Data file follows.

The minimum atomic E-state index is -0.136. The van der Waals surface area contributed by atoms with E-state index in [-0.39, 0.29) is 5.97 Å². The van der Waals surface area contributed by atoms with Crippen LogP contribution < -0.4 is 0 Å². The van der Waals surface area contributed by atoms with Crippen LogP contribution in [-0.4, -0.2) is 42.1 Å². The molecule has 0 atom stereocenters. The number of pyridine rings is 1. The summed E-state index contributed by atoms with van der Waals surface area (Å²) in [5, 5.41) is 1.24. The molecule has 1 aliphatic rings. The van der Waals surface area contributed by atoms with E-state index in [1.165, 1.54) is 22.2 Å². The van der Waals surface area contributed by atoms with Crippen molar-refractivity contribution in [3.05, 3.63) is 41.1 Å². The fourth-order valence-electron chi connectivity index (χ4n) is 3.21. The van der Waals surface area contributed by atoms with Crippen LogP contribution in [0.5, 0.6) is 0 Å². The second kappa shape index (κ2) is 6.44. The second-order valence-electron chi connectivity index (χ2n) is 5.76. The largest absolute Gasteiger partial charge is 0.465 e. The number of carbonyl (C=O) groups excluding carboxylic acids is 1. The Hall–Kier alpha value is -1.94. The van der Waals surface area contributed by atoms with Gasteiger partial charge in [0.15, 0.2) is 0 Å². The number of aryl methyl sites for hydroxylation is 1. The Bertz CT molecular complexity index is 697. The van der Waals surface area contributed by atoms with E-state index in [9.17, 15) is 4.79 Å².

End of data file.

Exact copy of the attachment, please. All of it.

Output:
The minimum atomic E-state index is -0.136. The van der Waals surface area contributed by atoms with E-state index in [-0.39, 0.29) is 5.97 Å². The van der Waals surface area contributed by atoms with Crippen LogP contribution < -0.4 is 0 Å². The van der Waals surface area contributed by atoms with Crippen LogP contribution in [-0.4, -0.2) is 42.1 Å². The molecule has 0 atom stereocenters. The number of pyridine rings is 1. The summed E-state index contributed by atoms with van der Waals surface area (Å²) in [5, 5.41) is 1.24. The molecule has 1 aliphatic rings. The van der Waals surface area contributed by atoms with E-state index in [1.165, 1.54) is 22.2 Å². The van der Waals surface area contributed by atoms with Crippen molar-refractivity contribution in [3.05, 3.63) is 41.1 Å². The fourth-order valence-electron chi connectivity index (χ4n) is 3.21. The van der Waals surface area contributed by atoms with Crippen LogP contribution in [0.5, 0.6) is 0 Å². The second kappa shape index (κ2) is 6.44. The second-order valence-electron chi connectivity index (χ2n) is 5.76. The largest absolute Gasteiger partial charge is 0.465 e. The number of carbonyl (C=O) groups excluding carboxylic acids is 1. The Hall–Kier alpha value is -1.94. The van der Waals surface area contributed by atoms with Gasteiger partial charge in [0.15, 0.2) is 0 Å². The number of aryl methyl sites for hydroxylation is 1. The Bertz CT molecular complexity index is 697. The van der Waals surface area contributed by atoms with E-state index in [9.17, 15) is 4.79 Å².